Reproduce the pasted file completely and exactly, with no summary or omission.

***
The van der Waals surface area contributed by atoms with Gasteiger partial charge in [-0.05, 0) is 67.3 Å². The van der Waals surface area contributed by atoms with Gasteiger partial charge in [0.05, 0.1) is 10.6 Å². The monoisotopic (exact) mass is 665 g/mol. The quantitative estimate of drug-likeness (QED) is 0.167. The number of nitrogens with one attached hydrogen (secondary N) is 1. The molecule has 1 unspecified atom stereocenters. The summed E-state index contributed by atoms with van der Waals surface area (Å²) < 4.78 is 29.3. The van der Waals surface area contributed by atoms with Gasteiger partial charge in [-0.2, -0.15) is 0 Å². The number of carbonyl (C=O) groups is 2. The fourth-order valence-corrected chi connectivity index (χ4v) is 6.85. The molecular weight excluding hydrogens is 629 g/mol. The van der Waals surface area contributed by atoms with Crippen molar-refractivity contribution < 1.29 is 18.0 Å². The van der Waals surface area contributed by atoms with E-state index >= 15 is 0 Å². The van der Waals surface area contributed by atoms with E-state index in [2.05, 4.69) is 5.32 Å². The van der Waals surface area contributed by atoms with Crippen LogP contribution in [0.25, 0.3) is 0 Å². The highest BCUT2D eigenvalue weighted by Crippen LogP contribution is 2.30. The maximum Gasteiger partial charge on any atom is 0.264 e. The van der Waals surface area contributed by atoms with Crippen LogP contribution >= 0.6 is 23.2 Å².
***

The van der Waals surface area contributed by atoms with Gasteiger partial charge in [-0.05, 0) is 67.3 Å². The van der Waals surface area contributed by atoms with Gasteiger partial charge in [0.05, 0.1) is 10.6 Å². The monoisotopic (exact) mass is 665 g/mol. The quantitative estimate of drug-likeness (QED) is 0.167. The number of nitrogens with one attached hydrogen (secondary N) is 1. The molecule has 1 unspecified atom stereocenters. The summed E-state index contributed by atoms with van der Waals surface area (Å²) < 4.78 is 29.3. The van der Waals surface area contributed by atoms with Gasteiger partial charge in [-0.2, -0.15) is 0 Å². The number of carbonyl (C=O) groups is 2. The fourth-order valence-corrected chi connectivity index (χ4v) is 6.85. The molecular weight excluding hydrogens is 629 g/mol. The van der Waals surface area contributed by atoms with Crippen molar-refractivity contribution < 1.29 is 18.0 Å². The van der Waals surface area contributed by atoms with E-state index >= 15 is 0 Å². The van der Waals surface area contributed by atoms with E-state index in [2.05, 4.69) is 5.32 Å². The van der Waals surface area contributed by atoms with Crippen LogP contribution in [0.25, 0.3) is 0 Å². The highest BCUT2D eigenvalue weighted by Crippen LogP contribution is 2.30. The maximum Gasteiger partial charge on any atom is 0.264 e. The van der Waals surface area contributed by atoms with Crippen LogP contribution >= 0.6 is 23.2 Å².